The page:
John wants us to hear that this “certain royal official” came to Jesus in person. The gospels provide several stories of where officials would dispatch a servant on their behalf to speak to Jesus. This official could have sent one of his servants or one of his underlings to do his bidding. It is one thing to send someone – it is something else also together to come in person. This royal official thought the life of his son was so important that he personally came to Jesus face-to-face. He came with hope that Jesus could do something to heal his son. He was not above begging Jesus in front of others if it meant Jesus would come to his home and help.
Jesus heard him pleading and spoke directly. 48 “Unless you people see signs and wonders,” Jesus told him, “you will never believe.” Jesus was right, so many can only believe when it is accompanied by a grand show. We are so easily captivated by the grand, the impressive, even the miraculous. But this officials heart was different. He did not care about the show, he just wanted to have his son alive and well and in his arms again. 49 The royal official said, “Sir, come down before my child dies.” 50 “Go,” Jesus replied, “your son will live.” How many of us would have looked at Jesus and say something like, “That sounds great, now come to Capernaum with me and heal my son.” But this is not what happens. What happens next is what makes this story incredible. John reports simply, The man took Jesus at his word and departed. Wow! No more pleading, no more begging, he just gets up, scoops up his stuff and heads home. His action is a remarkable display of faith.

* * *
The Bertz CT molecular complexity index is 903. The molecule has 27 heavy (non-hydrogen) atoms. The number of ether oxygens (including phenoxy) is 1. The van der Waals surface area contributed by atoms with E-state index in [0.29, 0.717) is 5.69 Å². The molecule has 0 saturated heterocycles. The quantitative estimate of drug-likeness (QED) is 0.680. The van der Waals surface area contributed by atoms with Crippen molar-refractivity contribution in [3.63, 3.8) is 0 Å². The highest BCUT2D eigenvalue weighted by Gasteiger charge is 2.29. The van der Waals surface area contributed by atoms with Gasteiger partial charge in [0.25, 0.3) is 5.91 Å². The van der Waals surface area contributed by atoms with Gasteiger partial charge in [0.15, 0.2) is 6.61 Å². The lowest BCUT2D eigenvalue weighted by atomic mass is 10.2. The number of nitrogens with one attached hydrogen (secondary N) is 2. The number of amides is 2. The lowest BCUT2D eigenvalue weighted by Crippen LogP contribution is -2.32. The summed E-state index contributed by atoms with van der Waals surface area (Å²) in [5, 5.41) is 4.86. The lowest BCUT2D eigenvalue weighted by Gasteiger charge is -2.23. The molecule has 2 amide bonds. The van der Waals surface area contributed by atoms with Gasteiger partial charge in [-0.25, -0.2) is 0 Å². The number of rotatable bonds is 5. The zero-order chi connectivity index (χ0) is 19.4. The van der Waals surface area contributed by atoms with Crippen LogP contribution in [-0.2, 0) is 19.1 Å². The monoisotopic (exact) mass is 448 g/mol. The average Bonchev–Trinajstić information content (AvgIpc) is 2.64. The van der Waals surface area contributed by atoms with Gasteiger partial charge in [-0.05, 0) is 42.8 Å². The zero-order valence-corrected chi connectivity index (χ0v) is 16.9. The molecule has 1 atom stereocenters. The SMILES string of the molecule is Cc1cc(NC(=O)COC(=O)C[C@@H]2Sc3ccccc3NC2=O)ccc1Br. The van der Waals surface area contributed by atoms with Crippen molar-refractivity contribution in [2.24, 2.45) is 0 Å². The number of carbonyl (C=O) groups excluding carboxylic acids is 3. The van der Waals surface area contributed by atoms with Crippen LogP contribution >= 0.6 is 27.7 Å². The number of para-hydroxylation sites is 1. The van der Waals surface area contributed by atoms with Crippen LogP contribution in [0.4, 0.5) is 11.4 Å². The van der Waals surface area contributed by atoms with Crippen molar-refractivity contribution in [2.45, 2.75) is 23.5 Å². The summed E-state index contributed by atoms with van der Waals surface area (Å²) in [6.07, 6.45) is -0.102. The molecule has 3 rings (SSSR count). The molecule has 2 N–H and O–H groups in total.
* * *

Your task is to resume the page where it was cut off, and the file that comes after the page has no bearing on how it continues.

I imagine that many gathered that day must have found his response ridiculous, but what John tells us next should make us stop in our tracks. 51 While he was still on the way, his servants met him with the news that his boy was living. 52 When he inquired as to the time when his son got better, they said to him, “Yesterday, at one in the afternoon, the fever left him.” 53 Then the father realized that this was the exact time at which Jesus had said to him, “Your son will live.” This nameless faceless official took Jesus at his world and everything changed. The official’s faith was reward. His faith changes the life of his son. Life and love replaced the prospect of death and grief. John also tells us, So he and his whole household believed. His faith changes his life and the life of everyone in his household. It all begins when he took Jesus at his word.
What do you think our lives might look like if we took Jesus at his word? Jesus tells us; “Truly I tell you, if you have faith as small as a mustard seed, you can say to this mountain, ‘Move from here to there,’ and it will move. Nothing will be impossible for you.’”(Matthew 17:20) He says this in response the disciples wondering why they cannot do some of what they had seen Jesus do. Jesus wanted it clear that if we really took him at his word we could have the kind of faith to move a mountain – not one shovel at a time, but to push it out of the way in whole, to do what God calls us to do. Do we have the kind of faith that moves molehills or mountains?